Given the remarkably powerful benefits of vitamin D, many find themselves wondering how to actually go about obtaining it. We know that vitamin D is good for us, but how much do we need, and where do we get it? Most people know that sunlight is somehow involved in vitamin D production, but is sunlight alone sufficient to produce the incredible results demonstrated by recent vitamin D research? What about supplements? There are so many different preparations - with doses ranging from 400 IU to 50,000 IU - that it can get a little confusing. Are such supplements necessary, and if so, how much should we be taking? Read more

Top Nutritional Tips to Support Healthy Hair Growth

The quality of your hair reflects in part the adequacy of your diet: regular, well-balanced meals are best for you and your hair. The following are the top nutritional tips to support health hair growth:

1) Eat adequate amounts of protein.

Protein is composed of the amino acids essential for the building of new cells, including hair. Five amino acids are of particular relevance to hair growth - cystine, cysteine, methionine, arginine and lysine. Inadequate protein intake over a lengthy period can force hair into the resting phase with shedding a few months later. It is obvious then that sufficient portions of protein rich foods should form part of your daily diet. The best sources of dietary protein are lean meats, fish, poultry, eggs, dairy products, soy, nuts, grains, and seeds. At least 15-20% of your daily calories should come from protein-rich foods.

2) Eat adequate amounts of useful carbohydrates.

Carbs are an essential source of energy and help in the growth of body tissues, including hair. They are an important source of the B vitamins that are vital to healthy hair. It is important that you concentrate on consuming non-refined carbs rather than the sugars and white flour that are so prevalent in many over-refined carb products. You should place an emphasis on consuming vegetables, fruits, whole grains, brown rice, and potatoes. It is recommended that you obtain 30-45% of your daily calories from the carbohydrates found in these foods.

3) Achieve a healthy balance of dietary fats.

Fat is used in energy production and can be found in both animal and plant foods. Your body needs sufficient levels of fat to maintain good health. That fat should be obtained from a mixture of animal and plant sources. Roughly 40-50% of your daily calories should come from these good fats.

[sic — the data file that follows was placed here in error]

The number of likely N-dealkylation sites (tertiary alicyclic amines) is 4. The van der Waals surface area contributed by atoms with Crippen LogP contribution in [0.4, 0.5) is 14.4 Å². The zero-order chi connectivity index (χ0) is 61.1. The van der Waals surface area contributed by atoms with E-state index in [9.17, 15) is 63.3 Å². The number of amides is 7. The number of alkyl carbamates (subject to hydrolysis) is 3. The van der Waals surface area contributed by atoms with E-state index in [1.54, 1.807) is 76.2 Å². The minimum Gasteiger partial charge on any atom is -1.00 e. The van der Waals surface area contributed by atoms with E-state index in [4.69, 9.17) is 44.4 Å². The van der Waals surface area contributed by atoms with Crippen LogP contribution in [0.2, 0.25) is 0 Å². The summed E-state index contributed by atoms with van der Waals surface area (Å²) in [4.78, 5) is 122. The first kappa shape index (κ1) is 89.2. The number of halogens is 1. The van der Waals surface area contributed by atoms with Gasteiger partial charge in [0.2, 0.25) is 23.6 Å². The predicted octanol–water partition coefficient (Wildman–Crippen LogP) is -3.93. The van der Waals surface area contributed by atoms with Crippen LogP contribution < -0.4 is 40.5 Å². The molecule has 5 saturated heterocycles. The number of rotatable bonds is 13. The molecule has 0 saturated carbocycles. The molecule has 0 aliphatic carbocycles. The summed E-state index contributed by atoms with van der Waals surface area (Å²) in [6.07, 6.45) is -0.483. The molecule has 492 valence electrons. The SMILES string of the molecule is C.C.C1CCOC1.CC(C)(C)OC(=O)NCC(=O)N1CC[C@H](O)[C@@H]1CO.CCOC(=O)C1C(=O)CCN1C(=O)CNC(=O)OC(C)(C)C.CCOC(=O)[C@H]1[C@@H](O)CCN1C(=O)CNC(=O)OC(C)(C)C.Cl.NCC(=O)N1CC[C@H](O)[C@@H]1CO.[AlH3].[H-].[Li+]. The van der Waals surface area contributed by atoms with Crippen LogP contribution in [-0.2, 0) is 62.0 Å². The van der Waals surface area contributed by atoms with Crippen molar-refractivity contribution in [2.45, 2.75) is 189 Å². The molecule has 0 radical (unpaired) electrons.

4) The right nutritional balance is one that suits your personal circumstances.

How much of each food group you eat depends on a host of factors including age, sex, health and level of physical activity. When choosing meals and snacks, take account of the following key principles of sound nutrition:
  • Eat a variety of foods.
  • Apply moderation to your consumption of junk foods.
  • Choose natural and lightly processed foods as often as possible.
  • Do not overcook.
5) Support a nutritious diet with a few carefully chosen supplements.

Following a nutritious diet is essential for good hair health, but on its own this may not be sufficient for a number of reasons:
  • Modern farming methods may deplete the nutrient quality of food.
  • High stress levels may diminish nutrients in your body.
  • Dieting may affect nutrient levels.
  • Aging reduces the ability of our bodies to utilize certain nutrients.
  • Exercise can deplete some nutrients.
It may be sufficient to supplement with a well-balanced multi-vitamin/mineral product, but a number of products are available that specifically cater for the requirements of healthy hair.

For more information about inexpensive, natural programs to reverse hair loss, read my review of the two best programs I've found to reverse hair loss at my blog Reverse Hair Loss.

Wednesday, November 11, 2009

The Dumbbell Bear

The Dumbbell Bear is a simple, but effective, dumbbell workout consisting of 5 DB deadlifts, 5 DB hang cleans, and 5 DB thrusters every minute on the minute for 20 minutes.

Monday, November 9, 2009

More Strength Means Lower Alzheimer's Risk

Greater muscle strength has been linked to a decreased risk of developing Alzheimer's disease or mild cognitive impairment.
Older people with stronger muscles are at reduced risk of developing Alzheimer's disease compared to their weaker peers, a new study shows.

Dr. Patricia A. Boyle of Rush Alzheimer's Disease Center in Chicago and her colleagues found that the greater a person's muscle strength, the lower their likelihood of being diagnosed with Alzheimer's over a four-year period. The same was true for the loss of mental function that often precedes full-blown Alzheimer's.

Studies have linked grip strength to Alzheimer's, while a person's weight and level of physical activity also influence risk of the disease. To date, however, no one has studied whether muscle strength in and of itself might play a role in dementia risk, Boyle and her team note in November's Annals of Neurology. Read more